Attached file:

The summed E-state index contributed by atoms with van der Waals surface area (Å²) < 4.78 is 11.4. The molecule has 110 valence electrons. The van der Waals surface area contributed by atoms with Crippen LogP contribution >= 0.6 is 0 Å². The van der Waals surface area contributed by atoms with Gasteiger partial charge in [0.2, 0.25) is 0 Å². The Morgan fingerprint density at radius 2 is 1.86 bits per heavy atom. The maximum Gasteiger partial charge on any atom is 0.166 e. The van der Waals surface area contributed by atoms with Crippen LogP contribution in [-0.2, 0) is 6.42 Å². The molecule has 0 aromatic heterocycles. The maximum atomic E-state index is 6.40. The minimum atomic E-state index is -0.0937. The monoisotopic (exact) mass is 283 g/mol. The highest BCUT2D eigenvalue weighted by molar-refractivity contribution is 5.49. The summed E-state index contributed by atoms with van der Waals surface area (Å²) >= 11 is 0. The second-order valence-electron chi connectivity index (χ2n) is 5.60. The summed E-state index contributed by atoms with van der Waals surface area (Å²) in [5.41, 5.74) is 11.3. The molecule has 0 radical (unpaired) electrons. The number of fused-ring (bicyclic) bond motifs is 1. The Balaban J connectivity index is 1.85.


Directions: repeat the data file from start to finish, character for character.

The summed E-state index contributed by atoms with van der Waals surface area (Å²) < 4.78 is 11.4. The molecule has 110 valence electrons. The van der Waals surface area contributed by atoms with Crippen LogP contribution >= 0.6 is 0 Å². The van der Waals surface area contributed by atoms with Gasteiger partial charge in [0.2, 0.25) is 0 Å². The Morgan fingerprint density at radius 2 is 1.86 bits per heavy atom. The maximum Gasteiger partial charge on any atom is 0.166 e. The van der Waals surface area contributed by atoms with Crippen LogP contribution in [-0.2, 0) is 6.42 Å². The molecule has 0 aromatic heterocycles. The maximum atomic E-state index is 6.40. The minimum atomic E-state index is -0.0937. The monoisotopic (exact) mass is 283 g/mol. The highest BCUT2D eigenvalue weighted by molar-refractivity contribution is 5.49. The summed E-state index contributed by atoms with van der Waals surface area (Å²) >= 11 is 0. The second-order valence-electron chi connectivity index (χ2n) is 5.60. The summed E-state index contributed by atoms with van der Waals surface area (Å²) in [5.41, 5.74) is 11.3. The molecule has 0 radical (unpaired) electrons. The number of fused-ring (bicyclic) bond motifs is 1. The Balaban J connectivity index is 1.85.